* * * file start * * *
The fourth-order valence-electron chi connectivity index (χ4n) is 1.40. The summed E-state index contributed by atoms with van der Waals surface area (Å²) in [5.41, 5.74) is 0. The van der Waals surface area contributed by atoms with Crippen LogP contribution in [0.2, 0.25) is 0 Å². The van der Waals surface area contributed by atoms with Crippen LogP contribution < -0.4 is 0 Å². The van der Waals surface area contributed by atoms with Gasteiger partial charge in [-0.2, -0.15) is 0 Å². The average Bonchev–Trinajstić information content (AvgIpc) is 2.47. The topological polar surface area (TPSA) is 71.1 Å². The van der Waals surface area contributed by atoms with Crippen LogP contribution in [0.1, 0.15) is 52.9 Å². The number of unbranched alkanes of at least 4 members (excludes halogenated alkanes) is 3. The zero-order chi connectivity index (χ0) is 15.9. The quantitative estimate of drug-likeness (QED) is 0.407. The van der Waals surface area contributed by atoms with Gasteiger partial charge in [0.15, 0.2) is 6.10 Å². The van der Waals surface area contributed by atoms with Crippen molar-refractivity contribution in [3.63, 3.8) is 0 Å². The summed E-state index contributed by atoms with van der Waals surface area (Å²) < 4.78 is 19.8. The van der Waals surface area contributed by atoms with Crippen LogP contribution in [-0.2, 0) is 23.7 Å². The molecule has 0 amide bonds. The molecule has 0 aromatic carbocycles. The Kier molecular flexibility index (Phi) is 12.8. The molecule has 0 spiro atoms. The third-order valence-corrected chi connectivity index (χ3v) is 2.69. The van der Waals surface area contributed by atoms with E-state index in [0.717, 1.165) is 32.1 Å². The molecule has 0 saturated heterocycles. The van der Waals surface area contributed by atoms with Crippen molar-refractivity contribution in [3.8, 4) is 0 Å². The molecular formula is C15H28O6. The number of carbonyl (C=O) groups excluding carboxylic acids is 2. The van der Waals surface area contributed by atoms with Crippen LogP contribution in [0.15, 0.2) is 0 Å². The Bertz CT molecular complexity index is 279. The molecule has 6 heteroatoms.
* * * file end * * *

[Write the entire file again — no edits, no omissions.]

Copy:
The fourth-order valence-electron chi connectivity index (χ4n) is 1.40. The summed E-state index contributed by atoms with van der Waals surface area (Å²) in [5.41, 5.74) is 0. The van der Waals surface area contributed by atoms with Crippen LogP contribution in [0.2, 0.25) is 0 Å². The van der Waals surface area contributed by atoms with Crippen LogP contribution < -0.4 is 0 Å². The van der Waals surface area contributed by atoms with Gasteiger partial charge in [-0.2, -0.15) is 0 Å². The average Bonchev–Trinajstić information content (AvgIpc) is 2.47. The topological polar surface area (TPSA) is 71.1 Å². The van der Waals surface area contributed by atoms with Crippen LogP contribution in [0.1, 0.15) is 52.9 Å². The number of unbranched alkanes of at least 4 members (excludes halogenated alkanes) is 3. The zero-order chi connectivity index (χ0) is 15.9. The quantitative estimate of drug-likeness (QED) is 0.407. The van der Waals surface area contributed by atoms with Gasteiger partial charge in [0.15, 0.2) is 6.10 Å². The van der Waals surface area contributed by atoms with Crippen molar-refractivity contribution in [3.63, 3.8) is 0 Å². The summed E-state index contributed by atoms with van der Waals surface area (Å²) < 4.78 is 19.8. The van der Waals surface area contributed by atoms with Crippen LogP contribution in [-0.2, 0) is 23.7 Å². The molecule has 0 amide bonds. The molecule has 0 aromatic carbocycles. The Kier molecular flexibility index (Phi) is 12.8. The molecule has 0 spiro atoms. The third-order valence-corrected chi connectivity index (χ3v) is 2.69. The van der Waals surface area contributed by atoms with E-state index in [0.717, 1.165) is 32.1 Å². The molecule has 0 saturated heterocycles. The van der Waals surface area contributed by atoms with Crippen molar-refractivity contribution in [3.8, 4) is 0 Å². The molecular formula is C15H28O6. The number of carbonyl (C=O) groups excluding carboxylic acids is 2. The van der Waals surface area contributed by atoms with Crippen LogP contribution in [0.15, 0.2) is 0 Å². The Bertz CT molecular complexity index is 279. The molecule has 6 heteroatoms.